Secretary of State Hillary Clinton’s Feminist Foreign Policy
The Guardian had a good article on Sunday about Secretary Clinton’s focus on women’s issues as a key to national security and global stability[excerpt]:
Back in the heady days of 1970s feminism there was an argument that once women achieved political power, there would be no more war. Margaret Thatcher and her Falklands war exploded that myth, and along with it any residual notion that women might do foreign policy differently from men. Indeed, it became a credibility requirement for any women with a senior foreign or defence brief to give a wide berth to anything with a whiff of being a woman’s issue. Women had to work extra hard to look tough on the world stage. Meanwhile, women’s issues were parked in the softer brief of international development.
It is these unspoken rules that Hillary Clinton has been dismantling since becoming US secretary of state two years ago. She is the most powerful politician to advance an explicitly feminist agenda. Even in that most delicate and crucial relationship with China – on which the world’s attention will be fixed this week for the Chinese president’s visit to the US – Clinton has gone out of her way to press feminist issues. In China’s case, she has highlighted the country’s growing gender imbalance caused by the high abortion rate of female foetuses.
From the start Clinton left no one in any doubt where she stood: women’s rights are “the signature issue” of this administration’s foreign policy, she said. She mentioned women 450 times in speeches in the first five months in office. “Transformation of the role of women is the last great impediment to universal progress,” she declared, and began to develop what is her standard line: women’s issues are integral to the achievement of every goal of US foreign policy.
Or put more simply: the empowerment, participation and protection of women and girls is vital to the long-term security of the US. Last month this rhetoric was translated into policy in the long awaited Quadrennial Diplomacy and Development Review, which aimed to redefine US foreign policy around civilian power. “We are integrating women and girls into everything we do… in all our diplomacy with other governments… in our work on conflict and crisis,” said the state department’s briefing.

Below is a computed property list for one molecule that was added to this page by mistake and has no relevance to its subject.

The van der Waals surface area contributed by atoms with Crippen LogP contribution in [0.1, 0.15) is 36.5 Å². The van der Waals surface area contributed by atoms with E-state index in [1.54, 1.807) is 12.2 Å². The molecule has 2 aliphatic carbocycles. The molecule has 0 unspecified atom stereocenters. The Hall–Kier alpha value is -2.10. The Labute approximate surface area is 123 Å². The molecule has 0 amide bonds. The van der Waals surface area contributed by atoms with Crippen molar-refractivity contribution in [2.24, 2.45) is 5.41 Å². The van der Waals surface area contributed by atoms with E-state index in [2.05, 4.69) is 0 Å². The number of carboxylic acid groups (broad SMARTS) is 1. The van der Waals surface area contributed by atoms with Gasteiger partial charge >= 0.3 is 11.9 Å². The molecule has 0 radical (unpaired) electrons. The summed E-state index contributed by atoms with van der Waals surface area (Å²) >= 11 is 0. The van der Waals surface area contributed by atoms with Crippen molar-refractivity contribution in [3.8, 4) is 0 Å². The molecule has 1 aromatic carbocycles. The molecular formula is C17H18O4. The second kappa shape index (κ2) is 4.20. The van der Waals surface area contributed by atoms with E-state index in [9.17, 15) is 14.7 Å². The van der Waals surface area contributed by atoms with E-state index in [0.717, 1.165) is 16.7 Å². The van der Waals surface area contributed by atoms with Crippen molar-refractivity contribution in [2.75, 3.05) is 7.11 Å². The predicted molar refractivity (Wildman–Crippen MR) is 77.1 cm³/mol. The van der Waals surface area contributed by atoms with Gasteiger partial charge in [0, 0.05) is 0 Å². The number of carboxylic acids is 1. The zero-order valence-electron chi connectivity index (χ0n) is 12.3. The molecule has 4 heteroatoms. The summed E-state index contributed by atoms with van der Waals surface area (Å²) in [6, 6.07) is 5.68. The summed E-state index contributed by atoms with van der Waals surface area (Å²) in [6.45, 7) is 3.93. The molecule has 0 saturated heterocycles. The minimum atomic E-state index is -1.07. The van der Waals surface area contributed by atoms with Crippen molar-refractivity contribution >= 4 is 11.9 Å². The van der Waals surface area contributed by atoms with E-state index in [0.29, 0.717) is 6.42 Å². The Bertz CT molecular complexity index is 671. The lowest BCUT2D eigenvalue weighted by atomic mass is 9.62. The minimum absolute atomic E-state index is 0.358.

For a security agenda traditionally dominated by weaponry and military expertise, this is radical stuff. It draws on a powerful consensus built up behind the overwhelming evidence that women are vital to a range of key global concerns. Links have been drawn between gross gender inequality and political extremism. Women are crucial on issues such as food security (women produce most of the food that feeds the world), health, education and democracy.
She has carefully chosen key issues and pushed hard. Perhaps her greatest success so far has been to highlight sexual violence as a weapon of war. Anne Marie Goetz of UN Women argues that sexual violence is an “even more destructive weapon than landmines or cluster bombs on communities because its effects are so long term”, but repeatedly the issue was marginalised or ignored in conflict resolution or peacekeeping.
In 2009 Clinton visited the Democratic Republic of the Congo and talked to rape victims, and she has been instrumental in the passage of a series of UN security council resolutions that have put real teeth into tackling the issue: the appointment of a special representative last April – Margaret Wallström – the naming of perpetrators, and a dedicated team of experts to pursue them.
Clinton was also key to setting up UN Women, which started work last week. In particular, she is credited with persuading the former Chilean president Michele Bachelet to take the top job.